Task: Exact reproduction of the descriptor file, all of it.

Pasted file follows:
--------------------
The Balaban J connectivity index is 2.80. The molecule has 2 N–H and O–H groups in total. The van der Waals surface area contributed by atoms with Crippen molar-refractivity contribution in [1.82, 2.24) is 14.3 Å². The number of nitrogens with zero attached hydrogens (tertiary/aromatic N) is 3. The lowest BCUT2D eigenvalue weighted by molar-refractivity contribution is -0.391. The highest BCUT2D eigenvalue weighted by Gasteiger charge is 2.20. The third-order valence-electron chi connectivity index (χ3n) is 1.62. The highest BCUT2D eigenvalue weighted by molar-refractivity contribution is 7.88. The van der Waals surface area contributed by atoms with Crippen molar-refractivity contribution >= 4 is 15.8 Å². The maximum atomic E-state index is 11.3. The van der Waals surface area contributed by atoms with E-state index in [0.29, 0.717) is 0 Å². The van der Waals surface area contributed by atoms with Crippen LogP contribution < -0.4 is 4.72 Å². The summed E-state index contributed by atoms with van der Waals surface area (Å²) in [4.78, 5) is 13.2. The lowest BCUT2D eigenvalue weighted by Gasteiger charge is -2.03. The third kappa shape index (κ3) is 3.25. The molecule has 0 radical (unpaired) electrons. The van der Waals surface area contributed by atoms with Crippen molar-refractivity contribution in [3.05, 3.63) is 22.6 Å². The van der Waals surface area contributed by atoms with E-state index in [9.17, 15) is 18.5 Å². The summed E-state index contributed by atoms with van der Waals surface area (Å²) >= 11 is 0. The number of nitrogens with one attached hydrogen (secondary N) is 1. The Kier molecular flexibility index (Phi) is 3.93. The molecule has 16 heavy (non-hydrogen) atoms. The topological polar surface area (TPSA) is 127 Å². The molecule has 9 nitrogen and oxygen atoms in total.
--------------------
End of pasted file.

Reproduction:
The Balaban J connectivity index is 2.80. The molecule has 2 N–H and O–H groups in total. The van der Waals surface area contributed by atoms with Crippen molar-refractivity contribution in [1.82, 2.24) is 14.3 Å². The number of nitrogens with zero attached hydrogens (tertiary/aromatic N) is 3. The lowest BCUT2D eigenvalue weighted by molar-refractivity contribution is -0.391. The highest BCUT2D eigenvalue weighted by Gasteiger charge is 2.20. The third-order valence-electron chi connectivity index (χ3n) is 1.62. The highest BCUT2D eigenvalue weighted by molar-refractivity contribution is 7.88. The van der Waals surface area contributed by atoms with Crippen molar-refractivity contribution >= 4 is 15.8 Å². The maximum atomic E-state index is 11.3. The van der Waals surface area contributed by atoms with E-state index in [0.29, 0.717) is 0 Å². The van der Waals surface area contributed by atoms with Crippen LogP contribution < -0.4 is 4.72 Å². The summed E-state index contributed by atoms with van der Waals surface area (Å²) in [4.78, 5) is 13.2. The lowest BCUT2D eigenvalue weighted by Gasteiger charge is -2.03. The third kappa shape index (κ3) is 3.25. The molecule has 0 radical (unpaired) electrons. The van der Waals surface area contributed by atoms with Crippen molar-refractivity contribution in [3.05, 3.63) is 22.6 Å². The van der Waals surface area contributed by atoms with E-state index in [9.17, 15) is 18.5 Å². The summed E-state index contributed by atoms with van der Waals surface area (Å²) >= 11 is 0. The number of nitrogens with one attached hydrogen (secondary N) is 1. The Kier molecular flexibility index (Phi) is 3.93. The molecule has 16 heavy (non-hydrogen) atoms. The topological polar surface area (TPSA) is 127 Å². The molecule has 9 nitrogen and oxygen atoms in total.